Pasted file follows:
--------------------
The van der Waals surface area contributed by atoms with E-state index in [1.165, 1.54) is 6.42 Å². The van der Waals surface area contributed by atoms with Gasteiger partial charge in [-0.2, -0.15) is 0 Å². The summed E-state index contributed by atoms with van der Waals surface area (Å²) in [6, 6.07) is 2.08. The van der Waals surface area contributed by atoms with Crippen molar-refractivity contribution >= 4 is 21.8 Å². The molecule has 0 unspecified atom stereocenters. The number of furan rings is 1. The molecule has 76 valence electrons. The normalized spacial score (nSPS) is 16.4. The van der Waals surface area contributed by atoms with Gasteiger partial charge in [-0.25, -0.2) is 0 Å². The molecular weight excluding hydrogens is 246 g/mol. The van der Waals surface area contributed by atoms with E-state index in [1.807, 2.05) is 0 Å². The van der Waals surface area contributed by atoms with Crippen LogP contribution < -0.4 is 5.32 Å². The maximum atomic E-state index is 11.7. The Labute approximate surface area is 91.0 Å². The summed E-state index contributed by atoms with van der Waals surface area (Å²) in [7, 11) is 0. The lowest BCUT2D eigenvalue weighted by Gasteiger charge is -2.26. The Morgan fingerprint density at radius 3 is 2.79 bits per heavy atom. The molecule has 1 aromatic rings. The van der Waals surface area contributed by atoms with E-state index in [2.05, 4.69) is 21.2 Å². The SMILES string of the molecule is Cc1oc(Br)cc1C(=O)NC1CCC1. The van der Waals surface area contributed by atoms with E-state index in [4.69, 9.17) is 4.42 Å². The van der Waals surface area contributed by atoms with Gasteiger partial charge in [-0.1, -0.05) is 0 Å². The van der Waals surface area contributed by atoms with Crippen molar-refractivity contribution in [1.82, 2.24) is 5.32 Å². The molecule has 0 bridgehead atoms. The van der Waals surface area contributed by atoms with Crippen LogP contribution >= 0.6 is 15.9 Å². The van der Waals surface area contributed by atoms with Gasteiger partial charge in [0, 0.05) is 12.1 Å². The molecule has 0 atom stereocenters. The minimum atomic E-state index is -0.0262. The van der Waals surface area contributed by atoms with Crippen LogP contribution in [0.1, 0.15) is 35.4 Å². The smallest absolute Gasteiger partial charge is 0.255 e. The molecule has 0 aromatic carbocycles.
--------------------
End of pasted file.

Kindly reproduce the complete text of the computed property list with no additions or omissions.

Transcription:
The van der Waals surface area contributed by atoms with E-state index in [1.165, 1.54) is 6.42 Å². The van der Waals surface area contributed by atoms with Gasteiger partial charge in [-0.2, -0.15) is 0 Å². The summed E-state index contributed by atoms with van der Waals surface area (Å²) in [6, 6.07) is 2.08. The van der Waals surface area contributed by atoms with Crippen molar-refractivity contribution >= 4 is 21.8 Å². The molecule has 0 unspecified atom stereocenters. The number of furan rings is 1. The molecule has 76 valence electrons. The normalized spacial score (nSPS) is 16.4. The van der Waals surface area contributed by atoms with Gasteiger partial charge in [-0.25, -0.2) is 0 Å². The molecular weight excluding hydrogens is 246 g/mol. The van der Waals surface area contributed by atoms with E-state index in [1.807, 2.05) is 0 Å². The van der Waals surface area contributed by atoms with Crippen LogP contribution < -0.4 is 5.32 Å². The maximum atomic E-state index is 11.7. The Labute approximate surface area is 91.0 Å². The summed E-state index contributed by atoms with van der Waals surface area (Å²) in [7, 11) is 0. The lowest BCUT2D eigenvalue weighted by Gasteiger charge is -2.26. The Morgan fingerprint density at radius 3 is 2.79 bits per heavy atom. The molecule has 1 aromatic rings. The van der Waals surface area contributed by atoms with E-state index in [2.05, 4.69) is 21.2 Å². The SMILES string of the molecule is Cc1oc(Br)cc1C(=O)NC1CCC1. The van der Waals surface area contributed by atoms with E-state index in [4.69, 9.17) is 4.42 Å². The van der Waals surface area contributed by atoms with Gasteiger partial charge in [-0.1, -0.05) is 0 Å². The van der Waals surface area contributed by atoms with Crippen molar-refractivity contribution in [1.82, 2.24) is 5.32 Å². The molecule has 0 bridgehead atoms. The van der Waals surface area contributed by atoms with Crippen LogP contribution >= 0.6 is 15.9 Å². The van der Waals surface area contributed by atoms with Gasteiger partial charge in [0, 0.05) is 12.1 Å². The molecule has 0 atom stereocenters. The minimum atomic E-state index is -0.0262. The van der Waals surface area contributed by atoms with Crippen LogP contribution in [0.1, 0.15) is 35.4 Å². The smallest absolute Gasteiger partial charge is 0.255 e. The molecule has 0 aromatic carbocycles.